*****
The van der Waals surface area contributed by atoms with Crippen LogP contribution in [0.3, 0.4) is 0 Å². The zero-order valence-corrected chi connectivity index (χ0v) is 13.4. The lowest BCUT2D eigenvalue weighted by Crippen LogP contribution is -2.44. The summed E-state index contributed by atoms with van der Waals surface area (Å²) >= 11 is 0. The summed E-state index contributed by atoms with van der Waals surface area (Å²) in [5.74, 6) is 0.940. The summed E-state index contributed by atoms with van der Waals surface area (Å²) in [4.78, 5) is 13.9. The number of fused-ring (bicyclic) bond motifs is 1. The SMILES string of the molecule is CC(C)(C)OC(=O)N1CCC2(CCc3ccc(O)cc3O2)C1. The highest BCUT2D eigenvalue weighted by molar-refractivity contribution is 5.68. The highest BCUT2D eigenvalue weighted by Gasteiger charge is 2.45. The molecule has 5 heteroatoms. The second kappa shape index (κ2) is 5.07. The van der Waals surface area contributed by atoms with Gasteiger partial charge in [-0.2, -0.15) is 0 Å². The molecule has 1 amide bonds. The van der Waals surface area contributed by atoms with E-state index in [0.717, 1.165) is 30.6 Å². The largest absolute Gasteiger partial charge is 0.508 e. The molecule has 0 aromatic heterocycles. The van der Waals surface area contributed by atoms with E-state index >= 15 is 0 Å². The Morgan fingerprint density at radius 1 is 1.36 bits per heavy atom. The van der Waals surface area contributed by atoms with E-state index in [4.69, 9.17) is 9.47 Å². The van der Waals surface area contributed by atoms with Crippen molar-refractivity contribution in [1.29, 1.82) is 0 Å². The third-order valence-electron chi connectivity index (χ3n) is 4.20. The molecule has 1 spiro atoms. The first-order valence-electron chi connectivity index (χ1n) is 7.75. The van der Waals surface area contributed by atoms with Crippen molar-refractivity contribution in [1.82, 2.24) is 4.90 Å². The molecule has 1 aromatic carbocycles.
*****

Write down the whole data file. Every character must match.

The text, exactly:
The van der Waals surface area contributed by atoms with Crippen LogP contribution in [0.3, 0.4) is 0 Å². The zero-order valence-corrected chi connectivity index (χ0v) is 13.4. The lowest BCUT2D eigenvalue weighted by Crippen LogP contribution is -2.44. The summed E-state index contributed by atoms with van der Waals surface area (Å²) >= 11 is 0. The summed E-state index contributed by atoms with van der Waals surface area (Å²) in [5.74, 6) is 0.940. The summed E-state index contributed by atoms with van der Waals surface area (Å²) in [4.78, 5) is 13.9. The number of fused-ring (bicyclic) bond motifs is 1. The SMILES string of the molecule is CC(C)(C)OC(=O)N1CCC2(CCc3ccc(O)cc3O2)C1. The highest BCUT2D eigenvalue weighted by molar-refractivity contribution is 5.68. The highest BCUT2D eigenvalue weighted by Gasteiger charge is 2.45. The molecule has 5 heteroatoms. The second kappa shape index (κ2) is 5.07. The van der Waals surface area contributed by atoms with Gasteiger partial charge in [-0.2, -0.15) is 0 Å². The molecule has 1 amide bonds. The van der Waals surface area contributed by atoms with E-state index in [0.717, 1.165) is 30.6 Å². The largest absolute Gasteiger partial charge is 0.508 e. The molecule has 0 aromatic heterocycles. The van der Waals surface area contributed by atoms with E-state index >= 15 is 0 Å². The Morgan fingerprint density at radius 1 is 1.36 bits per heavy atom. The van der Waals surface area contributed by atoms with E-state index in [4.69, 9.17) is 9.47 Å². The van der Waals surface area contributed by atoms with Crippen molar-refractivity contribution in [1.29, 1.82) is 0 Å². The third-order valence-electron chi connectivity index (χ3n) is 4.20. The molecule has 1 spiro atoms. The first-order valence-electron chi connectivity index (χ1n) is 7.75. The van der Waals surface area contributed by atoms with Crippen molar-refractivity contribution in [1.82, 2.24) is 4.90 Å². The molecule has 1 aromatic carbocycles.